Another weekend, another opportunity for Manchester United to defend as if a team of highly paid international stars has been transformed into a cohort of overweight, talent-light, Sunday League cloggers. It’s a Christmas miracle – of the pint-or-ten-too-many down the Dog and Duck the night previous, variety. Indeed, United’s “Achilles’ heel,” as Ferguson put it on Friday, threatens to undermine United’s title challenge.
Sir Alex Ferguson’s team may well have scored more than its rivals this season, but 16 goals conceded equals that of Liverpool, in 13th place; a genuine concern that, for all the Reds’ entertaining attacking play this season, has become the Scot’s focus.
Ferguson’s team visits Norwich City this weekend – the scene, last season, of a hugely complacent performance in which Ryan Giggs, in his 900th game for the club, saved the Reds’ blushes at the death. Yet, the theme may not always run so. Despite securing 16 points from losing positions this season there can be no guarantee that United’s fortune will hold in the future.
“Certainly after last Saturday’s experience we don’t want to lose two goals and be having to fight back all the time,” said Ferguson.
“That’s certainly an Achilles’ heel. You actually don’t expect it. You don’t expect to be behind by two goals. That’s the part that you always find difficult. It’s not that we underestimate anyone – it’s just that we don’t expect a Manchester United team to be behind. You’ve got to go into games believing you’re going to be two goals ahead rather than two behind.
“The fact we’ve got players who can change the course of the game is certainly a big advantage to us. When Chicharito came on last week the game changed completely. But it won’t happen all the time. It’s not definite that you’ll come back from 2-0 down. And this is the area we are going to improve on. We are going to defend better.”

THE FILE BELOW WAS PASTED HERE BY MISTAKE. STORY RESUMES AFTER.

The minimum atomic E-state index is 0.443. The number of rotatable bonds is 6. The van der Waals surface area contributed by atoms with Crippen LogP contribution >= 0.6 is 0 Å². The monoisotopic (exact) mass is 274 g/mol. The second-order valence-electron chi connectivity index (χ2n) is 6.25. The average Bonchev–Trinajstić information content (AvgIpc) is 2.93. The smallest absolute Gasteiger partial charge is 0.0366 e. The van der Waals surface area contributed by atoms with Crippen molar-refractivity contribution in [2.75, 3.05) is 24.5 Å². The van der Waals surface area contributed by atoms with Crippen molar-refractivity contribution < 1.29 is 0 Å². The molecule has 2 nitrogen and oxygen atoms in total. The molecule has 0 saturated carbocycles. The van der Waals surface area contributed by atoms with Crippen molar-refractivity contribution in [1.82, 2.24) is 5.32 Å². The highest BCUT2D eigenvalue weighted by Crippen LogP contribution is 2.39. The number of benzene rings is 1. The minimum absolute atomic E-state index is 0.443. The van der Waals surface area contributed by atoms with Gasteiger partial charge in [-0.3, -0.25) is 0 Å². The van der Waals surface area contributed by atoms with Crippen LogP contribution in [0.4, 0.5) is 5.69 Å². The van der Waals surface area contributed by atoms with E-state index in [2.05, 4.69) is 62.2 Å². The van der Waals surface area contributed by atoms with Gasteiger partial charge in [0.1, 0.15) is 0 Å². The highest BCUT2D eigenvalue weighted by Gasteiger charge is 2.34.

Still, says Ferguson, frequent comebacks from losing positions this season has engendered a bold spirit in United’s dressing room. On Saturday Javier Hernández’ brace maintained the Reds’ two point Premier League lead, with United throwing caution to the wind in the second half at Villa Park. It has become the season’s theme; a stark contrast to the previous campaign’s conservatism.
“It does feel different,” admitted the 70-year-old Scot.
“I think the dressing room is different too. When you get these late goals and when you’ve come from behind in particular, it does make an impact on the dressing room. There is more excitement and we’ve experienced that many times. It’s a credit to the character of the club that we can do that.”
If United is to win Saturday tea-time, whether from out in front or otherwise, Ferguson’s men may have to do so without Wayne Rooney, who missed England’s loss in Sweden during the week. However, top goalscorer Robin van Persie is fit and should start alongside in-form Hernández. The Mexican has scored eight from just six starts and seven appearances off the bench this season.
Meanwhile, Chris Smalling may continue in central defence with Jonny Evans still struggling, while youngster Phil Jones will not make the trip to East Anglia, but should return in midweek. Anders Lindegaard is sidelined after suffering injury with Denmark during last week’s internationals.
“We’ve still got some doubts about Wayne and Jonny Evans,” said Ferguson.
“I think Robin should be fit. We’ll see what they are like today but there is a doubt. Phil Jones has been training all week. We will take him to Turkey [to play Galatasaray in the Champions League] with us. He’ll get part of it there, which is a good start for him.”
Elsewhere Ferguson must decide whether to stick with Paul Scholes, whose performance in victory over Villa last weekend showed up the veteran’s 38 years far more than was comfortable. Tom Cleverley and Anderson stand by for Ferguson’s call should Scholes be afforded another rest.
One player unlikely to start, however, is goalscoring England international Danny Welbeck, who has been largely frozen out of the side this season. Following a highly promising campaign in 2011-12 the 21-year-old Longsight-born striker has suffered for van Persie’s arrival at Old Trafford.